At the same time, writing this sequel is like coming home. Even though it's been a while, Shima and Takao and Ellis and the rest of the crew haven't changed so much as to be unrecognizable. Sometimes as I'm writing I slip back into old habits, but I have to remind myself that it's been eight years, and everyone changes over time (if only jobs and fashion sense). I'm faced with the conundrum that all historical fiction authors must face at some point: where do I take them from here? At what point do I diverge from the historical context and create my own narrative?

I'm still trying to answer those questions, but a lot of other questions are, happily, resolved. The first book takes place, except for two chapters, exclusively at sea. The second one, by comparison, will explore a lot more of the land. I can say that the Gold Rush will play a large part in the overarching narrative, but not a huge part in the day-to-day lives of the characters as the story continues. I'll explore more of the old city of Honolulu and its people as well, as we return to the Sandwich Islands.

In the end, writing a sequel is just as much work as writing the first novel. I've also learned that I missed these characters, and I'm glad to have them back. I hope all authors feel this way when writing a sequel, because it's definitely warm and fuzzy and I like it. New friends will be made, old friends find each other again, and there is definitely whaling. Wherever my protaganists go, the sea-god is never far behind.


Ger Tysk is the author of The Sea-God at Sunrise and is currently working on the sequel. She lives in Boston with her husband and a menagerie of plush whales.

Friday, 11 October 2013

Writers - Develop Your Craft With This New Site

Offering Free On-Line Writing Courses, Writers Web TV launched a new site this autumn.

WritersWebTV is a new web TV e-learning channel which helps writers to improve their writing skills and to get on the path to publication by connecting them with bestselling authors in an engaging live online format.  Our platform creates a new model of writer education, designed to make education more interesting, entertaining, meaningful and lifelong. We combine high-quality content, expert teaching, live discussion, exercises, feedback, peer-to-peer collaboration and social media interaction in a TV style format which delivers actionable insights and better learning outcomes.

Best-selling women’s fiction authors Claudia Carroll, Sheila O’Flanagan and Julie Cohen will be ready to arm aspiring authors with all the best writing tips, tricks and methods on October 15th at the upcoming WritersWebTV workshop, Getting to the Heart of It: Writing Women’s Fiction.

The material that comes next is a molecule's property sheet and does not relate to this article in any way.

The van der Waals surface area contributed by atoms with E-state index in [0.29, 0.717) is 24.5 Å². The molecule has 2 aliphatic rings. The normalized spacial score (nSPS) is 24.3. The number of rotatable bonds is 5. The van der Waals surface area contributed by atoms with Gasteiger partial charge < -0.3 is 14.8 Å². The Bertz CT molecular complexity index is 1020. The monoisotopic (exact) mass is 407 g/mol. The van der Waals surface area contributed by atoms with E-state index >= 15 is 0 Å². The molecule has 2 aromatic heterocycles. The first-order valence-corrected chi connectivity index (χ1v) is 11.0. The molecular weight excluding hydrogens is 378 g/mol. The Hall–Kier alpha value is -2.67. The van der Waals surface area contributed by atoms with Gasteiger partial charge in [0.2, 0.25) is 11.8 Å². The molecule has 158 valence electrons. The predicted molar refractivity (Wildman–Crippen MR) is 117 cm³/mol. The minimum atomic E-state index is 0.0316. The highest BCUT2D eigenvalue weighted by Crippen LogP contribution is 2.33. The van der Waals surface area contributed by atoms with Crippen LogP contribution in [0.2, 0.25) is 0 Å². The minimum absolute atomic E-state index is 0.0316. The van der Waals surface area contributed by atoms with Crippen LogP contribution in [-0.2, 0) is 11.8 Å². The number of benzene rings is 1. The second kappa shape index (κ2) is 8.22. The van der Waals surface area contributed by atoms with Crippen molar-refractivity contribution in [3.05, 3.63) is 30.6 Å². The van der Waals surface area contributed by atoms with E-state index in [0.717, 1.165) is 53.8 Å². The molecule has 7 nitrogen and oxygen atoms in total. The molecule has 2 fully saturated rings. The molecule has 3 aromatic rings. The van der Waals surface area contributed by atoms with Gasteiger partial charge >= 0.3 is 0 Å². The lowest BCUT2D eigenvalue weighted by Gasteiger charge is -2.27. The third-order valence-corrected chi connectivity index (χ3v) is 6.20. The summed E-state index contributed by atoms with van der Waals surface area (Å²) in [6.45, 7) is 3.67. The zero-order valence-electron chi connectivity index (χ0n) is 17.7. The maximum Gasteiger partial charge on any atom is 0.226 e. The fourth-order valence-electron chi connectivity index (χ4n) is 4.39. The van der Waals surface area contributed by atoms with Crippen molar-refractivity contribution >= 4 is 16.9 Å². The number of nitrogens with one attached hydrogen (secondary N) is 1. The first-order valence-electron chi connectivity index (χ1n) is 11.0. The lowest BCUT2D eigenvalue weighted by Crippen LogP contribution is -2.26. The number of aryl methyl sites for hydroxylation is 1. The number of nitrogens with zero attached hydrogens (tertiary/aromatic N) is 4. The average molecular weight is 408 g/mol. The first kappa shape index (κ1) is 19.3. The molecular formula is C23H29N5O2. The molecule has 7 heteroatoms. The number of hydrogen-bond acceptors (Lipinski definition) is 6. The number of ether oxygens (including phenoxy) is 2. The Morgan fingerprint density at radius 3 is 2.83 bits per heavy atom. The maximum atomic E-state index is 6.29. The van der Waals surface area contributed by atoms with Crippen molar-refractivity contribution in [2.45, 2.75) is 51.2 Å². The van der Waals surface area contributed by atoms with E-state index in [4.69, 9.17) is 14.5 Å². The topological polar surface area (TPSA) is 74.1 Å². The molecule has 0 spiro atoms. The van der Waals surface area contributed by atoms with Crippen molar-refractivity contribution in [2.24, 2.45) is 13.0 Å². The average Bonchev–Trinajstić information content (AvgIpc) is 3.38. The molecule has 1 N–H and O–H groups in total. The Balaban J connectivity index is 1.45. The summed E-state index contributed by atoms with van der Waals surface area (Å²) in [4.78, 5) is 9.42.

This free-to-watch-live, online workshop will cover all aspects of women’s fiction and viewers will be able to interact with those in studio to help them develop their skills. WritersWebTV has developed a world-first innovation in online education for writers by providing livestreamed interactive workshops to a global audience, featuring Irish and international best-selling writers and industry professionals.

The one-day workshops are streamed live from a multi-camera broadcast studio in Dublin. Bestselling authors interact with an in-studio audience of aspiring writers, who present their work for critique. Online viewers can communicate with those in the studio using Twitter, Facebook or email. They can ask a question, take part in a workshop exercise, comment online and benefit from on-screen feedback from the authors in-studio.
Led by experienced workshop facilitator Vanessa O’Loughlin, founder of writing.ie, the panel will consider the key elements of fiction writing and furnish viewers with tips, advice and actionable insights to help them improve their writing and get it on the path to publication.
Other upcoming courses include Crime Pays: Writing Crime Fiction on Wednesday, October 30th, and Getting Published on Saturday, November 9th.

Viewers can watch the full one-day workshops for free when they watch them live. If they want to download a workshop or watch it later, they can pay to keep the course.

Make a note of those dates!
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Thursday, 10 October 2013

Author Interview - JamieLynn Boothe

Women's Fiction (although some may hate the term) is not restricted to female writers. I have pleasure in introducing JamieLynn Boothe who will talk to us today about The Journey and Nightmares and Dreams which both fit the genre.

What was the thing that influenced you to start writing? 

Becoming a writer is something I have dreamed about ever since I was a teenager. I went through life for many, many years not following my dream because of personal hardships. Without saying exactly what it was I will say that I was unable to do what I feel I was born to do because of what was happening in my life for so long. However, my life has changed for the better over the past few years and I am now working on my dream as hard as I can. Because of my life experiences and the places and things I have seen I am able to write about things close to my heart. I love writing about romance, women who show their tender side but their strengths as well. Nightmares and Dreams was difficult to write because of what the main character had to go through, but it was beautiful to write about her outcome and personality. Also I have always been a serious reader and I love reading Nicholas Sparks and Dean Koontz and Tiffany Carmouche’s work as well as a few others.